For the next week, we will pick the rookie most likely to make the biggest splash on their new team. That impact could entail instigating a turn-around a la Baker Mayfield or Darius Leonard, or simply fitting into an already-strong system and helping said system take a leap, a la Derwin James or Bradley Chubb.
In many cases, the team’s top pick will earn the spot, by nature of their talent. However, that will not always hold true. Some top picks will have to wait their turn this year, or the players around them do not project to bring out the best in them right now. With that being said, let’s get started with the AFC East.
Buffalo Bills: DT Ed Oliver
Ed Oliver’s early ascent as one of the top run-stuffers in college football earned him buzz as a potential top overall pick entering 2018. But due to some schematic disadvantage and perhaps some clashing of styles with coaches, Oliver never became the truly dominant pass rusher at Houston that his talent would indicate. Still, his insane burst and instincts earned him a top-10 pick. And with he coaching staff in Buffalo, the situation is right for Oliver to contribute right away.
The first step is to get Oliver out from zero-techniques. Houston used Oliver head-up more than any player in college football, which negated some of Oliver’s explosion in pass rush. By spreading him out to three-technique, Oliver will have more room to get the initial advantage off the snap. The defensive minds in Buffalo suggest that Oliver is in a good position not only for development, but also to be used to his fullest potential. While neither Sean McDermott nor Leslie Frazier are defensive line specialists, they have both commanded defenses with stout defensive lines. McDermott went to a Super Bowl with Carolina and Frazier oversaw the ascent of the Jared Allen and “Williams Brothers” line in Minnesota.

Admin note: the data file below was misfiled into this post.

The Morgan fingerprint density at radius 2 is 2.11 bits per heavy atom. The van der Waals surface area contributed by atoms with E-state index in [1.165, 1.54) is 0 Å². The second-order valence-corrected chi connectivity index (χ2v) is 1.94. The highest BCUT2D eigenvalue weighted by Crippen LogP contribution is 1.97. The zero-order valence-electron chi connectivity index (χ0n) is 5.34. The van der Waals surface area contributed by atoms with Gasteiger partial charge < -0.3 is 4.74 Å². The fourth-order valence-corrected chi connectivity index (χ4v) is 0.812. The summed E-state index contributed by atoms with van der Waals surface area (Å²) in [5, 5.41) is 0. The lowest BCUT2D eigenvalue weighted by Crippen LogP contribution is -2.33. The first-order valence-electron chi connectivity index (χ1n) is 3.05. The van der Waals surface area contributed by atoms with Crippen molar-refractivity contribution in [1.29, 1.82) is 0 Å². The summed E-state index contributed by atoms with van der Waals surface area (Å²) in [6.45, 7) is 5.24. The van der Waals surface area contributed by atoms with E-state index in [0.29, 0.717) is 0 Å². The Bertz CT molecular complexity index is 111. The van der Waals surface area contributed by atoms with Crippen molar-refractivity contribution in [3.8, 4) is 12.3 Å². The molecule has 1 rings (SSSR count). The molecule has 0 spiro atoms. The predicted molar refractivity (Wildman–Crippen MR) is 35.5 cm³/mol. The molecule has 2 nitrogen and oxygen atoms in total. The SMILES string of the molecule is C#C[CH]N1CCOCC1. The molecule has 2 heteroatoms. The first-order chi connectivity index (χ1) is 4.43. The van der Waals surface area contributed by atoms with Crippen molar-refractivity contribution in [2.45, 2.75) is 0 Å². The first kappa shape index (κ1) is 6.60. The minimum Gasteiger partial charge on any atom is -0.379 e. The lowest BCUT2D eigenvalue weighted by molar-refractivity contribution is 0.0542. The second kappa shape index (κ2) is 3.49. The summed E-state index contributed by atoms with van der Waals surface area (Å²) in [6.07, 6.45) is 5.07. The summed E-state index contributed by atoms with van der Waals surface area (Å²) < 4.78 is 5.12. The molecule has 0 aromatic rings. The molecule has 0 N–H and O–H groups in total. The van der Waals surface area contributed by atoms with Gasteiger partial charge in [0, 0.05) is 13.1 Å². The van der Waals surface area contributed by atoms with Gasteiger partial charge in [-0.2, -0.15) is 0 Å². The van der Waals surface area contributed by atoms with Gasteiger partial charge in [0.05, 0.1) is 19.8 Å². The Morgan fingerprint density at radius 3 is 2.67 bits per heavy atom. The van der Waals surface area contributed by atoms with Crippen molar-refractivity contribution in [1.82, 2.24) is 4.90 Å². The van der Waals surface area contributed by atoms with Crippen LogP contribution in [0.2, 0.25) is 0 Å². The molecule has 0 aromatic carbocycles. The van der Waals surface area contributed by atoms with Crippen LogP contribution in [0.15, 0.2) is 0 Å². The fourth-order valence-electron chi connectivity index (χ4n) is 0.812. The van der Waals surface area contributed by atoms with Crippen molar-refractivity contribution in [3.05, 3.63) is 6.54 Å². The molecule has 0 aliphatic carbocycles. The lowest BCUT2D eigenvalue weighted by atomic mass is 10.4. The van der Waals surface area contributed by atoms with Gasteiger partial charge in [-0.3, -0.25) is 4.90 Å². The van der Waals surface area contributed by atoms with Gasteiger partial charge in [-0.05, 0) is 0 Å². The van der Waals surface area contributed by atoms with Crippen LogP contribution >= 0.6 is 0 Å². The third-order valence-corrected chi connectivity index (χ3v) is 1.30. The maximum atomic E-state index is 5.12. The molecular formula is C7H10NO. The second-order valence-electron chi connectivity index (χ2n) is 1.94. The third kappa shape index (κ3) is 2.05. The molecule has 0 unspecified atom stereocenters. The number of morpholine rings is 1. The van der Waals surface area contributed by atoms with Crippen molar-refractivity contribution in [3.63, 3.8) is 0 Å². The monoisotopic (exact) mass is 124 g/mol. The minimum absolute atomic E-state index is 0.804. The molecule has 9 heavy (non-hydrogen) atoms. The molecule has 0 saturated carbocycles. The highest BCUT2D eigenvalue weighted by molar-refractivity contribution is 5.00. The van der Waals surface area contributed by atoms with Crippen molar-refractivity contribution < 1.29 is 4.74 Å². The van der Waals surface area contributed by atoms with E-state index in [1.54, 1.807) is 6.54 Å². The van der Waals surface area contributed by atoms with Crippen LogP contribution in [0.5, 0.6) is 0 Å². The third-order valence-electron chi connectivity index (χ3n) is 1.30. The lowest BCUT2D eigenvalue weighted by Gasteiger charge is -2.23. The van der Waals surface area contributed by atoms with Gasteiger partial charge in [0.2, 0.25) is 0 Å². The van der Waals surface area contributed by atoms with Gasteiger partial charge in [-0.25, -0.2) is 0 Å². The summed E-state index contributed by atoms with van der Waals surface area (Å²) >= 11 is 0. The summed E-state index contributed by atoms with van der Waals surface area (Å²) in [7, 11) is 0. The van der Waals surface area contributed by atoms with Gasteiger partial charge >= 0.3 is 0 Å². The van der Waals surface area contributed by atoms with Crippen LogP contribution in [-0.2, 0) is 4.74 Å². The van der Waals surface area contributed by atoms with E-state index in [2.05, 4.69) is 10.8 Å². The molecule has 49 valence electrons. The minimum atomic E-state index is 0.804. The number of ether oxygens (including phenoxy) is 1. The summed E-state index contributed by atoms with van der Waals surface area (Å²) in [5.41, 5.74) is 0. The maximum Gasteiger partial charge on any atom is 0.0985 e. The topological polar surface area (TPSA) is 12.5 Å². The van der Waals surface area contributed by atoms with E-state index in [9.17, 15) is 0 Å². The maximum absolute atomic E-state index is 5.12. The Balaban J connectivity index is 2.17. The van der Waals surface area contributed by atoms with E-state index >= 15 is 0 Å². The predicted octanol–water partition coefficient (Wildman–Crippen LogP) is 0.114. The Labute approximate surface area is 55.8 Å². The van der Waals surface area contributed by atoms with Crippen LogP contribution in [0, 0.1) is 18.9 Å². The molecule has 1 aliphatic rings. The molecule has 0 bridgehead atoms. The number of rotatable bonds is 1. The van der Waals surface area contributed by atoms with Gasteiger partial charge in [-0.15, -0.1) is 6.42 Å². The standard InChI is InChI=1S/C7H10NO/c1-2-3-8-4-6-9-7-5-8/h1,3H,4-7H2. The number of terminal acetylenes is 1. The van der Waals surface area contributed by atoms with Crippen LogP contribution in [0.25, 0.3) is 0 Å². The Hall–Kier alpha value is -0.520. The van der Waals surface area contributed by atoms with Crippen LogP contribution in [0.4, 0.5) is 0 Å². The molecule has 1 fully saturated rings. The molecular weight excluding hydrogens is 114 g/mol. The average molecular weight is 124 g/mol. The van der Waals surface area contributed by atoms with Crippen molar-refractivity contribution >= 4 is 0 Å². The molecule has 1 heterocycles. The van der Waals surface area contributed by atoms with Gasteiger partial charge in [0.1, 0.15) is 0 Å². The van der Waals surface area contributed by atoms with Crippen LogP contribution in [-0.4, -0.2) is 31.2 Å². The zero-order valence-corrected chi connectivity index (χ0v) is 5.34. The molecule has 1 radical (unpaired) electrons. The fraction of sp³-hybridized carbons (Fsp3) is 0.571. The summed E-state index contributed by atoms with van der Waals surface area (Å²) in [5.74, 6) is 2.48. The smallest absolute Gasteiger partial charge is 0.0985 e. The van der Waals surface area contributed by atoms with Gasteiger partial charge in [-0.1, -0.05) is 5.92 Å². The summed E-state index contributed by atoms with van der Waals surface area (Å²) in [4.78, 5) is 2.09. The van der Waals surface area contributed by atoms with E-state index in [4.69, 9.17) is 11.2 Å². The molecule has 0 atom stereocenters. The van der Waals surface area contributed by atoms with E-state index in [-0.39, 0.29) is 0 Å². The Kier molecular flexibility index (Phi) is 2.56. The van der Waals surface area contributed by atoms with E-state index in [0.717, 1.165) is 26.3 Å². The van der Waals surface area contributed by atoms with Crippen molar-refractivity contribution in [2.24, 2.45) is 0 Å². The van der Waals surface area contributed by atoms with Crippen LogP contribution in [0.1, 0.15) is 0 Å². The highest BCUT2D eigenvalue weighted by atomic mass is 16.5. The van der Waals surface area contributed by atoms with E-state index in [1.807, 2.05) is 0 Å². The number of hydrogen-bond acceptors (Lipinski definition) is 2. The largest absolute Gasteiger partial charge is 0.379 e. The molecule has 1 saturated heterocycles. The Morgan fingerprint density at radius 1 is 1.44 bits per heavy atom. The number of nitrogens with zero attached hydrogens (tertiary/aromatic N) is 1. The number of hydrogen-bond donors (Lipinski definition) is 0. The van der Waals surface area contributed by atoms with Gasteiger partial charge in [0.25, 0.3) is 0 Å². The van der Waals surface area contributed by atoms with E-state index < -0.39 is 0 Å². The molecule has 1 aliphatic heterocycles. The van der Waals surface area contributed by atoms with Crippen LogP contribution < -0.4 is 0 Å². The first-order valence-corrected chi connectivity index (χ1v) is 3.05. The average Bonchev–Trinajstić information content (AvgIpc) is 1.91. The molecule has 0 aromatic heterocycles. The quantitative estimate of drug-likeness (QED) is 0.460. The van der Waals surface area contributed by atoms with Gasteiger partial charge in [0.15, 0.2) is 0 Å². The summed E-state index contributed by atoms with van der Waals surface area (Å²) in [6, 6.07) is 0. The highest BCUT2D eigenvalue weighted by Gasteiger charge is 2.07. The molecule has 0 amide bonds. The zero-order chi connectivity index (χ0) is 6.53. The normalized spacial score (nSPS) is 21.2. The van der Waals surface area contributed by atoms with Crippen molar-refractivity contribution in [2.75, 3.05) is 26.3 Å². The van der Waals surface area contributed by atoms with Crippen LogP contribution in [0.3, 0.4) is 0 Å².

Buffalo has a good mix of youth and experience on their defensive line. With Star Lotulelei and Jerry Hughes in the building, Oliver will have some strong players to line up alongside. Oliver has the talent and explosion to start day one, and if Lotulelei and Hughes can pull those double teams away from Oliver, he is going to produce very early in his pro career.
Miami Dolphins: DT Christian Wilkins
Few tackles combine quickness and size the way Christian Wilkins does. Built like a plodding nose tackle, Wilkins moves up and down the line like an end and makes plays all over the field. What is perhaps most impressive about Wilkins is his versatility. Given Clemson’s strong line (three first round picks in 2019), Wilkins could have stayed at three-technique and done fine. However, they moved him up and down the line, allowing him to attack the backfield from all angles. It is that versatility and intelligence that is going to make Wilkins a cornerstone in Miami.